Second Tumar after Prostate Cancer Therapy?

Less occurrence of bladder and colon cancer after brachytherapy than after surgery and radiation

The risk to develop a bladder or colorectal cancer as a secondary tumor after radiation, e.g., brachytherapy, is lower than developing a second cancer after complete removal of the prostate. This is the result shown in a current U.S. study that has recently been published in the renowned British Journal of Urology.


The fear that after successful treatment of prostate cancer, a secondary tumor develops is deeply ingrained in many men. Especially radiotherapeutic procedures are in disrepute to favor the occurrence of colon and bladder cancer. "Wrongly so”, says Dr. Pedram Derakhshani, urologist at the West German Prostate Center. Thanks to the state-of-the-art radiation therapy process, it is now possible to optimally protect healthy tissue from radiation damage.

The question of how high the actual risk is to develop a secondary cancer after prostate cancer therapy, has now been examined by researchers from the Memorial Sloan-Kettering Cancer Center in New York1. The researchers analyzed data from a total of 2658 patients. Of these, 1348 underwent a radical removal of the prostate, 897 an external radiation, and 413 brachytherapy. The results clearly show that secondary tumors occur relatively infrequent.  For example, a reoccurrence of cancer was detected in an average of 10 to 15 percent of the patients ten years after the treatment. Most frequently occurring were thereby bladder or rectal tumors. The risk was 3% in the operated patients, 4% in patients who received external irradiation, and in patients having received brachytherapy it was only 2%.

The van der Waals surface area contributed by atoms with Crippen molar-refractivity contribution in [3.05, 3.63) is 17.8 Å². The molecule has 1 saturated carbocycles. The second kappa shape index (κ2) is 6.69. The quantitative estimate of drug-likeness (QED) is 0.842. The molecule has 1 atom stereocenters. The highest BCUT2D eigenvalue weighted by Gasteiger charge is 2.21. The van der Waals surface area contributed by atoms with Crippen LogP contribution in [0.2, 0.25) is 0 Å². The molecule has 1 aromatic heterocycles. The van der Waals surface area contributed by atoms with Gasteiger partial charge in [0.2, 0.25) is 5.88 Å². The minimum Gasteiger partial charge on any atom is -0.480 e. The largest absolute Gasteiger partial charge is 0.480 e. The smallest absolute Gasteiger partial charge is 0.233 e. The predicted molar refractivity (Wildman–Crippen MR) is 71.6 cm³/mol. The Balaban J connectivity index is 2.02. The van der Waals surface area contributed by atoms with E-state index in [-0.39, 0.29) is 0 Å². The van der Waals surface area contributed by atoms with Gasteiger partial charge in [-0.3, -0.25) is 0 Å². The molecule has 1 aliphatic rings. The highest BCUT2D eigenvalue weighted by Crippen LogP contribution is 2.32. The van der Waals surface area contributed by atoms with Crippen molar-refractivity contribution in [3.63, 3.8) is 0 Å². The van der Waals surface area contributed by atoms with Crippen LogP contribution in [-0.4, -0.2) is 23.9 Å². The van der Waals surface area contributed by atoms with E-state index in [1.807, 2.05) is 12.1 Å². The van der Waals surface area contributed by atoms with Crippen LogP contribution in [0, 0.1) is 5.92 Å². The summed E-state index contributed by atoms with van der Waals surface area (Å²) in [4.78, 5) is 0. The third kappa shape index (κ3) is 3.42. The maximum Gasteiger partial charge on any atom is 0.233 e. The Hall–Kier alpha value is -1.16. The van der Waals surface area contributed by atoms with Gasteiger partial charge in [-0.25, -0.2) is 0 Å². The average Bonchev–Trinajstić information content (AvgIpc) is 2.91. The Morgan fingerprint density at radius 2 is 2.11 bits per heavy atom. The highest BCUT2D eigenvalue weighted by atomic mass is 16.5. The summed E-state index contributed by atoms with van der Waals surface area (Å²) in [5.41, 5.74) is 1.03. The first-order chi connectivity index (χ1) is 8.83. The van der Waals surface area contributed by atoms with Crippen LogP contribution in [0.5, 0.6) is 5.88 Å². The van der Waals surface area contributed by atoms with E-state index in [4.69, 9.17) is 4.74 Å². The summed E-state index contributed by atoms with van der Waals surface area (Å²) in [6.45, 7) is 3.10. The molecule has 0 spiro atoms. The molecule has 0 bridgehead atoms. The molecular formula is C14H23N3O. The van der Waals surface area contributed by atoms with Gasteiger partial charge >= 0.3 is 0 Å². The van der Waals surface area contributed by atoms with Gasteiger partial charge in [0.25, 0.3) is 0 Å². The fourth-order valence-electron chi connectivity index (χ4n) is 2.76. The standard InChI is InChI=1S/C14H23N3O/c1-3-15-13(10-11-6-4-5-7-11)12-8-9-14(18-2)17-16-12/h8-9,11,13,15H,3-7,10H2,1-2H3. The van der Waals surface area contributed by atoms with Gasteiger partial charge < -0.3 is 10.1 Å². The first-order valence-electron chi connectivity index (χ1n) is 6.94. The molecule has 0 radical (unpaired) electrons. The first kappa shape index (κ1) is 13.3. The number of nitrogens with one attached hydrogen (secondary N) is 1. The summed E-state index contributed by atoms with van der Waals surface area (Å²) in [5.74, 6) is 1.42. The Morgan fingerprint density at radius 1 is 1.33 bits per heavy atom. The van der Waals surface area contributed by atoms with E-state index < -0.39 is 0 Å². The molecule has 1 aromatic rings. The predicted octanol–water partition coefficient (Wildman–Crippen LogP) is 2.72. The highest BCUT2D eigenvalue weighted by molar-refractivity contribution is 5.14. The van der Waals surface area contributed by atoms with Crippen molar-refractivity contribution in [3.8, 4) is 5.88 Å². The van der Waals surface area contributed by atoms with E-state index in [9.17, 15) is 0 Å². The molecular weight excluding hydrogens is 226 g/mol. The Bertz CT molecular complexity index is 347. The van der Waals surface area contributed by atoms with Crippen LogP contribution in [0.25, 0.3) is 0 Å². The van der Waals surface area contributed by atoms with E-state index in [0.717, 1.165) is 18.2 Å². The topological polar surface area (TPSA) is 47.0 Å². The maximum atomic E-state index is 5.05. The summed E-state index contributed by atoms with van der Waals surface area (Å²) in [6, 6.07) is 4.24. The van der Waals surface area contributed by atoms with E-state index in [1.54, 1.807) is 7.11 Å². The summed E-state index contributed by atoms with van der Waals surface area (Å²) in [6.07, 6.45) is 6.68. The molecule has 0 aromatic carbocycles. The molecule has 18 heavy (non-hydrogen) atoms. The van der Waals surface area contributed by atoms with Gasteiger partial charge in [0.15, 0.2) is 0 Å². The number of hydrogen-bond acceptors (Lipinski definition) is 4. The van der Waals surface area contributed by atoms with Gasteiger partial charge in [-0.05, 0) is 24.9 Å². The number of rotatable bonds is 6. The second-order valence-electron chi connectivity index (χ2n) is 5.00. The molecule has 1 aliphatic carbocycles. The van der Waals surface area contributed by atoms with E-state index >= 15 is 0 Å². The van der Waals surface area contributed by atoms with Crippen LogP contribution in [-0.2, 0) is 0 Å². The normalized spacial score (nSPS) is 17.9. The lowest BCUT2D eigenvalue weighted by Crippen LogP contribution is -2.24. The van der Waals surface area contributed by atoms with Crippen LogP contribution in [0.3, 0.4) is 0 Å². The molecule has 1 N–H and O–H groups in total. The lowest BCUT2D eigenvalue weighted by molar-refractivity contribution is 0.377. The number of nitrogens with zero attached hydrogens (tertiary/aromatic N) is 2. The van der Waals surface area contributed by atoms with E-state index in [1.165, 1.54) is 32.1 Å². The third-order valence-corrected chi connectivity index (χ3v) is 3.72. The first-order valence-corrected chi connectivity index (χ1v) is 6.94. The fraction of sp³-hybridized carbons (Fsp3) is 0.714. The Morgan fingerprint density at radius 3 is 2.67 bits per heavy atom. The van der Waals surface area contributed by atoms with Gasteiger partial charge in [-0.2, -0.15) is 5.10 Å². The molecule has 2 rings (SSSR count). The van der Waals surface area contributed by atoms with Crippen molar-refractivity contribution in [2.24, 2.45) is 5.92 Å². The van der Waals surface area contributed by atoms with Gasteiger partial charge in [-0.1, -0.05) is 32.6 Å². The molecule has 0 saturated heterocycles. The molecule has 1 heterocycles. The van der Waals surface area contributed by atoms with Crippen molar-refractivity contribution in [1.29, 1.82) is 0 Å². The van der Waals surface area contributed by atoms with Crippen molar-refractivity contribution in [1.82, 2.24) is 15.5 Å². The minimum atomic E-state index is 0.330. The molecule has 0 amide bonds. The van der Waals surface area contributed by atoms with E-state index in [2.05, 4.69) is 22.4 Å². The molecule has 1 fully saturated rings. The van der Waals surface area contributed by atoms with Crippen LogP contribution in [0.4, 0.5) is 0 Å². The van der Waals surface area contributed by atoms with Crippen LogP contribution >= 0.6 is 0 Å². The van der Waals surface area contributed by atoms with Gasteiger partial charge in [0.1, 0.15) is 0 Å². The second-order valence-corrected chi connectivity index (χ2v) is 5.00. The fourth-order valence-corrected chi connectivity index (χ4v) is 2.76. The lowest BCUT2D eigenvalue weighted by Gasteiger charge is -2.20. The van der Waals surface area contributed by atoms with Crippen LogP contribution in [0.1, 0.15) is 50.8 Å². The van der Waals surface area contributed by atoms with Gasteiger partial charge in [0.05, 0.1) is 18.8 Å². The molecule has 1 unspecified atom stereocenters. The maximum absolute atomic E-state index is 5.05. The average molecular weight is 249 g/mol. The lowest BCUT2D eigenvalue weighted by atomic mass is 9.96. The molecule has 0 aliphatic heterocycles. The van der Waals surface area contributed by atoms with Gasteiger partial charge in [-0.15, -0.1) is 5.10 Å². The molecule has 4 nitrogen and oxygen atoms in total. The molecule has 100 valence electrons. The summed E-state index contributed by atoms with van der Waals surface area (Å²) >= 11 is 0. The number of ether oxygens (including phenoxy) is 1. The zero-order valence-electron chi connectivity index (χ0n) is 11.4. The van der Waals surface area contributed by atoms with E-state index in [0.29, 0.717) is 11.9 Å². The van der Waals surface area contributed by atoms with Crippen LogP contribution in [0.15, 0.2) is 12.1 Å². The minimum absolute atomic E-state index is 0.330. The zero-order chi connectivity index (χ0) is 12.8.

Precisely accurate radiation
"Newer and much more targeted techniques such as brachytherapy assure today that bowel and bladder are not within the radiation field," says Dr. Derakhshani. "Cutting-edge computer technology and the use of imaging techniques allow us to detect the target area and to irradiate it with millimeter accuracy." Thus, in brachytherapy unlike the external radiation, the smallest radiation sources (seeds) are implanted directly into the tumor. The seeds remain there for several months disbursing a high-dose radiation targeting the tumor tissue. "The advantage here is that the tumor is destroyed without damaging the surrounding healthy tissue or organs such as bladder, colon, or sphincter," says the Cologne urologist.

An additional factor is that radiation-induced changes in the genome of healthy cells often occur only decades later.  "The majority of the irradiated cancer patients are at the time of their illness already in the second half of their lives", says Dr. Derakhshani.  Again, this should always be taken into consideration when comparing potential risks with the benefit of treatment.Nevertheless, with regard to follow-up treatments, it is important to pay attention to secondary cancers", the Cologne's urologist emphasizes. Bladder and rectum should be examined at regular intervals.

1Zelefsky MJ, Pei X, Teslova T, Kuk D, Magsanoc JM, Kollmeier M, Cox B, Zhang Z: Secondary cancers after intensity-modulated radiotherapy, brachytherapy and radical prostatectomy for the treatment of prostate cancer: incidence and cause-specific survival outcomes according to the initial treatment intervention. BJU Int. 2012 Aug 13.